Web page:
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Hiroyuki

All about tofu

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Does anyone know who made silken tofu first?

Here is what I wrote about silken tofu in the Japan Forum:

http://forums.egullet.org/index.php?showtopic=68796

Here is what I found about kinu dofu:

From http://www.kamo-tofu.com/touhu-age-arekore/tohuhistory.htm

QUOTE

現在の「絹ごし豆腐」は、250年ほど前の江戸時代に細乃雪(ささのゆき)という豆腐料理屋さんが発明製造し、将軍に献上したところ絹のように滑らかでツヤがある豆腐ということで「絹ごし」という名前をいただいたとのことです。

The present "kinu goshi dofu" was invented and manufactured by a tofu restaurant called Sasanoyuki in the Edo period about 250 years ago. It was presented to the Shogun, who named it "kinu goshi" because it was smooth and glossy like silk.

I have confirmed from several sources that silk is not used for kinu goshi dofu production.

(Kinu goshi dofu = Kinu dofu = Silken tofu)

I also want to know if silk is used for silken tofu production in China.

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The people who invented dou fu did (the Chinese). Silken dou fu (dou fu fa) is the stage of dou fu before the water is pressed out to make regular or firm dou fu. Dou fu fa is a favourite dessert treat or snack in the Chinese teahouse/dim sum restaurant.

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I believe Japanese refer to dou fu fa as oborodoufu, which is different than kinugoshi-doufu because oborodoufu is more soft and custard-like.

The people who invented dou fu did (the Chinese). Silken dou fu (dou fu fa) is the stage of dou fu before the water is pressed out to make regular or firm dou fu. Dou fu fa is a favourite dessert treat or snack in the Chinese teahouse/dim sum restaurant.


Jason Truesdell

Blog: Pursuing My Passions

Take me to your ryokan, please

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Dou fu fa, silken dou fu, hard dou fu, stinky dou fu, dou fu sheets, dou fu puffs, they are all dou fu or variations on the same theme. Dou fu was first created by the Chinese. Draw your own conclusions. Like so many other things in Japan, Korea, Vietnam etc. dou fu came from China. There is no question in my mind.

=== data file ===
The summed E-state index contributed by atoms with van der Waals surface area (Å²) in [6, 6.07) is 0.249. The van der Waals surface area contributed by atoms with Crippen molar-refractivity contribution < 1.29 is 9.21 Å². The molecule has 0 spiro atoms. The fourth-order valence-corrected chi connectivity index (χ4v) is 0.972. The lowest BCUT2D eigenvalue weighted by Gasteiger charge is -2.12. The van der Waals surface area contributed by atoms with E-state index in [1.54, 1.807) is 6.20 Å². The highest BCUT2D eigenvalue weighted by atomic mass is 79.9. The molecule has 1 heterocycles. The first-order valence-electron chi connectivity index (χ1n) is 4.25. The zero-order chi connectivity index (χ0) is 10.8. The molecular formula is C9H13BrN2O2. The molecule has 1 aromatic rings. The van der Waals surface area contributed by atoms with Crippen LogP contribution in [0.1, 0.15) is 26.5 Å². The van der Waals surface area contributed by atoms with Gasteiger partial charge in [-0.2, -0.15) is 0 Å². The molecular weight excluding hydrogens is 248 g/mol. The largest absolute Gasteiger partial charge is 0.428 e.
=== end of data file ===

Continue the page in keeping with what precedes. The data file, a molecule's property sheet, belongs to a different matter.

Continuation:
Anyhoo it all tastes great. :cool::biggrin:

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So what IS silkened dou fu?

I have seen dessert dou fu with almond syrup, sugar syrup, mango, peach. I have used soft and medium dou fu, deep fried dou fu...but what not silkened.

Is this the stuff you see in tubes?

We are taking our international students for dim sum in Winnipeg at the end of June. I am looking forward to the dou fu fa! :wub:


Dejah

www.hillmanweb.com

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So what IS silkened dou fu?

I have seen dessert dou fu with almond syrup, sugar syrup, mango, peach. I have used soft and medium dou fu, deep fried dou fu...but what not silkened.

I think we may have a mix of terminologies. I first thought "silken tofu" was referring to soft tofu (for cooking). In this thread, silken tofu is referring to "dou fu fa" (a snack or dessert). Different texture - different degree of softness.

And real silk (from worms, not a metaphor) is involved in making silken tofu??? I thought "silken" was just a metaphorically descriptive term (e.g. soft as silk).


W.K. Leung ("Ah Leung") aka "hzrt8w"

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Whenever in doubt, assume the Chinese invented it.  :biggrin:

Although said in jest (dammit, you stole my line!),

it's a good rule of thumb, since most other East Asian and Southeast Asian cultures owe some level of origin/influence to Chinese culture.

Japanese would have branched off the earliest, but even there, one of the three alphabets is Chinese.


Herb aka "herbacidal"

Tom is not my friend.

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Dejah, silken dou fu is the dessert dou fu that you are familiar with. We can buy it labelled as such in those sealed plastic tubs from Loblaws or Superstores. The dou fu fa is similar to silken dou fu but it is a wee, tiny bit softer (more watery).